On the nuclear issue, Korea expects that Indonesia will play a major role in bringing nuclear North Korea to the negotiating table. Indonesia, the de facto leader of ASEAN, has good friendly ties with both Koreas. Indonesia is not very happy with North Korea’s recent behavior and its frequent nuclear tests. Recently, Indonesia, for the first time, changed its diplomatic language to condemn strongly North Korea’s deadly missile and nuclear tests.

As far as ASEAN is concerned, Korea sees ASEAN as having huge potential to emerge as the fourth-largest economy in the coming years.

Many scholars believe that Korea considers ASEAN an alternative to China. After the US deployment of THAAD (Terminal High-Altitude Area Defense) battery to Korea, China became angry at South Korea and put many restrictions on Chinese tourists visiting Korea. As a result, Korea’s fast-growing tourism industry was badly affected last year.

Korea is planning to look at tourists from Southeast Asia, especially Muslim tourists from Indonesia, Malaysia and Brunei.

Prior to this also, ASEAN had already become the second-biggest trading partner of Korea, with trade of $119 billion between Korea and ASEAN countries in 2016.

Korea invested a record $5.1 billion in Southeast Asia in 2016, a big jump from $3.8 billion in 2013.

Last year, 2.2 million ASEAN tourists visited Korea while more than 6 million Koreans visited ASEAN member states.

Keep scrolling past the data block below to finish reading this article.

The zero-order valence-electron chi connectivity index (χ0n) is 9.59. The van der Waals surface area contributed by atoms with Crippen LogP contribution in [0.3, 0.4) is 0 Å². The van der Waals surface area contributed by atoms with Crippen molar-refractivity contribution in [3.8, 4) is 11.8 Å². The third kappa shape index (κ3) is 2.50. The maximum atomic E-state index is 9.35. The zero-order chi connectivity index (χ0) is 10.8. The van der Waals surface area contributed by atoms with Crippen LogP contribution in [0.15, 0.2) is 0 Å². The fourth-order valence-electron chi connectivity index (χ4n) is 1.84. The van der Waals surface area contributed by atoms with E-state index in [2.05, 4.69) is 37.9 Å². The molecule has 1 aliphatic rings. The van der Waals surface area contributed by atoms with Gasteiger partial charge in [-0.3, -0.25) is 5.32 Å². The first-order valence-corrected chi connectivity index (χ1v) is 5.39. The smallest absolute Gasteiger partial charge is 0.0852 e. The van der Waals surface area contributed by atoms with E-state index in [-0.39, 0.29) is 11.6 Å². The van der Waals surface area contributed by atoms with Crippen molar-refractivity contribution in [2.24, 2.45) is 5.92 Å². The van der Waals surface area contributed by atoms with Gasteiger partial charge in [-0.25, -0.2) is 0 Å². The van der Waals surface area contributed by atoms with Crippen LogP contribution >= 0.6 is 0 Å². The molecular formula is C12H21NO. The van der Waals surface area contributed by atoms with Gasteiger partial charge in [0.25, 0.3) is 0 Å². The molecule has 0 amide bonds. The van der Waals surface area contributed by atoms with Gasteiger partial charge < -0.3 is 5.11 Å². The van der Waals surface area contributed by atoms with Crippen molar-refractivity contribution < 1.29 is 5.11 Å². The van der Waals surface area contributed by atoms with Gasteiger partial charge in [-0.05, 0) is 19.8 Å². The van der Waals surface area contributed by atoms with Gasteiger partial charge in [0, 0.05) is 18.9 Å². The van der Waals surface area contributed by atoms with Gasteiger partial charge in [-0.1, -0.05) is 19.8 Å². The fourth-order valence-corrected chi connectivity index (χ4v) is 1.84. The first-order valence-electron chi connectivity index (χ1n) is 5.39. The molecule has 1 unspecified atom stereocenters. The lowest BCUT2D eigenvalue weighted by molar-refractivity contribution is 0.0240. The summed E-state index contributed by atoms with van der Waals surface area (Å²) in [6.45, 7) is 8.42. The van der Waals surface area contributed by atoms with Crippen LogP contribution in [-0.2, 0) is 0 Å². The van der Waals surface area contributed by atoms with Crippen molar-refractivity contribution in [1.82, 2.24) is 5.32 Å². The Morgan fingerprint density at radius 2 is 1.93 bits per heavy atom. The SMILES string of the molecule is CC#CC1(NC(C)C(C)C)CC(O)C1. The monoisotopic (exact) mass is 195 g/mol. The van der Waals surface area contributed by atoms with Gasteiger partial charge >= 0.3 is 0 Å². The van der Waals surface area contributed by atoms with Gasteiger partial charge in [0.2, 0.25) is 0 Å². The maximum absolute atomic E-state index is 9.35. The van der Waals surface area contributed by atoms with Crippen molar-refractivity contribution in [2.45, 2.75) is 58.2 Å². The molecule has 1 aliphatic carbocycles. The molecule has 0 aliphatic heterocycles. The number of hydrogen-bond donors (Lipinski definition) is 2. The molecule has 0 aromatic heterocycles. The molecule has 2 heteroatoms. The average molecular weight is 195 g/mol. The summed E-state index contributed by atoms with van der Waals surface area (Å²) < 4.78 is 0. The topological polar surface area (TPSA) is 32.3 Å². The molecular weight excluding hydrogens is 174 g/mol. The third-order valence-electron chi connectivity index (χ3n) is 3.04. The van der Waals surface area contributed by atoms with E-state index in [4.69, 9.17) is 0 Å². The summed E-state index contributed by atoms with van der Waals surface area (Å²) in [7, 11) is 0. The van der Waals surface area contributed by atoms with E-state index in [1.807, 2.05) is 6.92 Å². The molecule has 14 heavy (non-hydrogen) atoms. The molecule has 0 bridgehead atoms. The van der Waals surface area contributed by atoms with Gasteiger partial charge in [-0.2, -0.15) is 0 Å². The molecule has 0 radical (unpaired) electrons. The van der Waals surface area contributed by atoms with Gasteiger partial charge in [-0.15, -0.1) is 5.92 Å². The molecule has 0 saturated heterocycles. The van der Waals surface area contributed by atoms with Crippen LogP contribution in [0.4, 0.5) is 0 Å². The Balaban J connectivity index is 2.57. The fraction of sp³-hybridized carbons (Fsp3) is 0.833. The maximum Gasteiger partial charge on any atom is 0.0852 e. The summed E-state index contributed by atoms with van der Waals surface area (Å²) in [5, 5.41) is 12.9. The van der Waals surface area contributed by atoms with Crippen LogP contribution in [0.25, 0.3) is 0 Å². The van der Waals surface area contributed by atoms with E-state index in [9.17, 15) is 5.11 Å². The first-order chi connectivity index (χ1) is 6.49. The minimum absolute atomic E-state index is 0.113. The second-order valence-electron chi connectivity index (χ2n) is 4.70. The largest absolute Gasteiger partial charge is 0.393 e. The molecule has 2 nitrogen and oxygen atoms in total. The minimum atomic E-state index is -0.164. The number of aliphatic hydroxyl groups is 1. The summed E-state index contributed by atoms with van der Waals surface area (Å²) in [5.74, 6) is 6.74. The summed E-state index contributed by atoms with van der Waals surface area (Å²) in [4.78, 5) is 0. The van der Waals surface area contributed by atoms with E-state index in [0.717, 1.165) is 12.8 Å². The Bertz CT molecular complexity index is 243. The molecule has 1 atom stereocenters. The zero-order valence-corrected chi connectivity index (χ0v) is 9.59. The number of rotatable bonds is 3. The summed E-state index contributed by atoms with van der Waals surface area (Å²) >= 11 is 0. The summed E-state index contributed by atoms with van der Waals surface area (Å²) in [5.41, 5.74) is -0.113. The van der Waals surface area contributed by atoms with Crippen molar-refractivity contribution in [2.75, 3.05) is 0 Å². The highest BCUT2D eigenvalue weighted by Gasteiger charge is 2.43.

During his visit to Danang in Vietnam, and Clark and Manila in the Philippines, President Moon will attend APEC and ASEAN summit meetings and hold bilateral meetings with leaders from ASEAN as well as the Asia-Pacific regions.

Moon may request ASEAN leaders, especially President Jokowi, to play a mediator role between North and South Korea. Jokowi and other ASEAN leaders, who have a neutral position on the Korean crisis, can give friendly advice and also a strong warning to the rogue state if North Korea refuses to listen. North Korea’s actions pose a major threat to the peace and stability of Asia as well as the world.

Ambassador Cho says that his president and President Jokowi share many similarities. The policies of both presidents are people-oriented and they are humble persons. Both have a common chemistry. Both can work together bilaterally and regionally.


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Veeramalla Anjaiah

Veeramalla Anjaiah

Veeramalla Anjaiah is a Jakarta-based senior journalist and the author of the book “Azerbaijan Seen from Indonesia